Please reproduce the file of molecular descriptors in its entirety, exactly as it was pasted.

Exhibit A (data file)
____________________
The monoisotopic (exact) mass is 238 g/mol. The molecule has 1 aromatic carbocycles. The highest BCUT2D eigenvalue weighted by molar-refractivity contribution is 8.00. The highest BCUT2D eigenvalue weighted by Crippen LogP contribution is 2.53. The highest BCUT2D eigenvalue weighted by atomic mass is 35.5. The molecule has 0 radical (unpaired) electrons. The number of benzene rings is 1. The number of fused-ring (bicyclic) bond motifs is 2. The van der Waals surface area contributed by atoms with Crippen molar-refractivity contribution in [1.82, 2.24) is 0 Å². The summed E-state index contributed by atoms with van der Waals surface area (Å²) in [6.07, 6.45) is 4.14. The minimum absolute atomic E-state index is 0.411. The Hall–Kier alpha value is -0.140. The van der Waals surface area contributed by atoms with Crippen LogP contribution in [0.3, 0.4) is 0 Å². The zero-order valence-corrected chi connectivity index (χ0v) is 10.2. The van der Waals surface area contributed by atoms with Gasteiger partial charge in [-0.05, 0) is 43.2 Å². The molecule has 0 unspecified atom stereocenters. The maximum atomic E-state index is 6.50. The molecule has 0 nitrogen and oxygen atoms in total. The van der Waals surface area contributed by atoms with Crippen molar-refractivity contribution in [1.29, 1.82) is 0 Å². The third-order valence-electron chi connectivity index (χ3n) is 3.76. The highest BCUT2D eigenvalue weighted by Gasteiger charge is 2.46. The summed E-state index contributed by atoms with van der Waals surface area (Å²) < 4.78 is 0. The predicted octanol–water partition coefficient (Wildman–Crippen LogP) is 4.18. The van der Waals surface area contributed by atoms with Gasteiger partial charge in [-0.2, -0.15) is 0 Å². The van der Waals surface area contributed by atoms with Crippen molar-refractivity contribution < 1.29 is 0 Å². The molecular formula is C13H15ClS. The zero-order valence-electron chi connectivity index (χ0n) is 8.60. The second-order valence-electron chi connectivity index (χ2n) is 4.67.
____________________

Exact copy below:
The monoisotopic (exact) mass is 238 g/mol. The molecule has 1 aromatic carbocycles. The highest BCUT2D eigenvalue weighted by molar-refractivity contribution is 8.00. The highest BCUT2D eigenvalue weighted by Crippen LogP contribution is 2.53. The highest BCUT2D eigenvalue weighted by atomic mass is 35.5. The molecule has 0 radical (unpaired) electrons. The number of benzene rings is 1. The number of fused-ring (bicyclic) bond motifs is 2. The van der Waals surface area contributed by atoms with Crippen molar-refractivity contribution in [1.82, 2.24) is 0 Å². The summed E-state index contributed by atoms with van der Waals surface area (Å²) in [6.07, 6.45) is 4.14. The minimum absolute atomic E-state index is 0.411. The Hall–Kier alpha value is -0.140. The van der Waals surface area contributed by atoms with Crippen LogP contribution in [0.3, 0.4) is 0 Å². The zero-order valence-corrected chi connectivity index (χ0v) is 10.2. The van der Waals surface area contributed by atoms with Gasteiger partial charge in [-0.05, 0) is 43.2 Å². The molecule has 0 unspecified atom stereocenters. The maximum atomic E-state index is 6.50. The molecule has 0 nitrogen and oxygen atoms in total. The van der Waals surface area contributed by atoms with Crippen molar-refractivity contribution in [1.29, 1.82) is 0 Å². The third-order valence-electron chi connectivity index (χ3n) is 3.76. The highest BCUT2D eigenvalue weighted by Gasteiger charge is 2.46. The summed E-state index contributed by atoms with van der Waals surface area (Å²) < 4.78 is 0. The predicted octanol–water partition coefficient (Wildman–Crippen LogP) is 4.18. The van der Waals surface area contributed by atoms with Gasteiger partial charge in [-0.2, -0.15) is 0 Å². The van der Waals surface area contributed by atoms with Crippen molar-refractivity contribution < 1.29 is 0 Å². The molecular formula is C13H15ClS. The zero-order valence-electron chi connectivity index (χ0n) is 8.60. The second-order valence-electron chi connectivity index (χ2n) is 4.67.